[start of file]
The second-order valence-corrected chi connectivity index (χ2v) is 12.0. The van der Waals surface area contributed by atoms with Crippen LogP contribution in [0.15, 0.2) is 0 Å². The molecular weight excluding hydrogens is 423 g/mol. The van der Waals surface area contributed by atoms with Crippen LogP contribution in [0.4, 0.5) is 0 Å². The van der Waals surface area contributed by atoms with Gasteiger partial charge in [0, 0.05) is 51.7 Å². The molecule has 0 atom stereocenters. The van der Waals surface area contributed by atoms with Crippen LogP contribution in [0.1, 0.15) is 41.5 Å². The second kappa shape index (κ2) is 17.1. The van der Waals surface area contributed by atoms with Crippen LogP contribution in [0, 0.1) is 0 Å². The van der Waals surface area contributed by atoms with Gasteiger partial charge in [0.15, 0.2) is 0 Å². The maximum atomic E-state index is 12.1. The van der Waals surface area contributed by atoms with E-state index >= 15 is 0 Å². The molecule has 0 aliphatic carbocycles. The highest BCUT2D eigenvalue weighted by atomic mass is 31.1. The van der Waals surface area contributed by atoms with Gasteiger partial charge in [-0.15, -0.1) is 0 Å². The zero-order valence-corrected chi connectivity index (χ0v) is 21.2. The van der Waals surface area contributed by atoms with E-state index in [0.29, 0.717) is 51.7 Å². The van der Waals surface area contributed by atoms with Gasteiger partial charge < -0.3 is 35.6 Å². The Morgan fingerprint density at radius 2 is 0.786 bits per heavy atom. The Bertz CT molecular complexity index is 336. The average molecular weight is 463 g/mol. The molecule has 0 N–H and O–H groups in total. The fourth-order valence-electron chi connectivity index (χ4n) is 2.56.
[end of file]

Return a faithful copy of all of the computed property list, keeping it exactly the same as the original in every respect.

The second-order valence-corrected chi connectivity index (χ2v) is 12.0. The van der Waals surface area contributed by atoms with Crippen LogP contribution in [0.15, 0.2) is 0 Å². The molecular weight excluding hydrogens is 423 g/mol. The van der Waals surface area contributed by atoms with Crippen LogP contribution in [0.4, 0.5) is 0 Å². The van der Waals surface area contributed by atoms with Gasteiger partial charge in [0, 0.05) is 51.7 Å². The molecule has 0 atom stereocenters. The van der Waals surface area contributed by atoms with Crippen LogP contribution in [0.1, 0.15) is 41.5 Å². The second kappa shape index (κ2) is 17.1. The van der Waals surface area contributed by atoms with Crippen LogP contribution in [0, 0.1) is 0 Å². The van der Waals surface area contributed by atoms with Gasteiger partial charge in [0.15, 0.2) is 0 Å². The maximum atomic E-state index is 12.1. The van der Waals surface area contributed by atoms with E-state index >= 15 is 0 Å². The molecule has 0 aliphatic carbocycles. The highest BCUT2D eigenvalue weighted by atomic mass is 31.1. The van der Waals surface area contributed by atoms with Gasteiger partial charge in [-0.15, -0.1) is 0 Å². The zero-order valence-corrected chi connectivity index (χ0v) is 21.2. The van der Waals surface area contributed by atoms with E-state index in [0.29, 0.717) is 51.7 Å². The van der Waals surface area contributed by atoms with Gasteiger partial charge < -0.3 is 35.6 Å². The Morgan fingerprint density at radius 2 is 0.786 bits per heavy atom. The Bertz CT molecular complexity index is 336. The average molecular weight is 463 g/mol. The molecule has 0 N–H and O–H groups in total. The fourth-order valence-electron chi connectivity index (χ4n) is 2.56.